Africa. 500 children die from poor sanitation every day

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Source: 20minutos.com.mx / The Dawn / December, 15, 2015. Every day, about 500 children under five years old die in sub-Saharan Africa from diarrheal diseases related to inadequate water, sanitation and hygiene, warned the United Nations Fund for Children (UNICEF).

 

The organization said that the difficult sanitary conditions in sub-Saharan Africa have worsened in the last 25 years with population growth, so he called for concrete actions and sufficient financing to prevent the situation from deteriorating.

 

Each year, more than 180,000 children under five years old die, said UNICEF in a report published on Tuesday, before the next conference on financing for treatment of inadequate water, sanitation and hygiene in Dakar, capital of Senegal.

 

“With children dying each day, with millions stunted, with such an enormous economic toll, can not be a usual thing”, said UNICEF Regional Director for West and Central Africa, Manuel Fontaine.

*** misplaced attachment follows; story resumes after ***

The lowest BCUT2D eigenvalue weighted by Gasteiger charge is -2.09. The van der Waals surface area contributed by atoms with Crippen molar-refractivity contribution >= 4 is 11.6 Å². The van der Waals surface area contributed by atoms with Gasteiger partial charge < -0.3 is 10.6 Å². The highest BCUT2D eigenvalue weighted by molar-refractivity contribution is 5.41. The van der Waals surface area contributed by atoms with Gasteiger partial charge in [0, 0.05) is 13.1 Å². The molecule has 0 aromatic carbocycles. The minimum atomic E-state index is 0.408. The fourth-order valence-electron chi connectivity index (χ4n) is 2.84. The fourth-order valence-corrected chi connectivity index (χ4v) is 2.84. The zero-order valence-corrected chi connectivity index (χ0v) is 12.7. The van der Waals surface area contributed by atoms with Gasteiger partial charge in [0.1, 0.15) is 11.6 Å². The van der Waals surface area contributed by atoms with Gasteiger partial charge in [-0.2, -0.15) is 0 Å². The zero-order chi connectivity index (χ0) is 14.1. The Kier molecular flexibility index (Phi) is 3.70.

He said that the peace of progress should be accelerated with strong policies and an increased financing for a major change.


According to UNICEF, today almost half of the global population without access to drinking water live in sub-Saharan Africa and about 700 million people in the region lack sanitation.

 

With a population that has nearly doubled in the last 25 years, access to sanitation only increased by six percentage points and water by 20 percent across the region over, the same period.


Therefore, without rapid action, the situation could worsen dramatically over the next 20 years due to the rapidly rising populations that surpass the efforts of governments to provide essential services.

 

To address this situation, UNICEF convened the first conference on financing for water sanitation and hygiene in West and Central Africa, which will take place in coordination with the government of Senegal and the African Ministers’ Council on Water.

 

The meeting aims to agree on new mechanisms to achieve more than 20 billion dollars annually, which would be allocated on universal access to water and sanitation.

 

The participation of representatives of 24 governments of the region, major investment banks, international organizations, companies and experts is expected.

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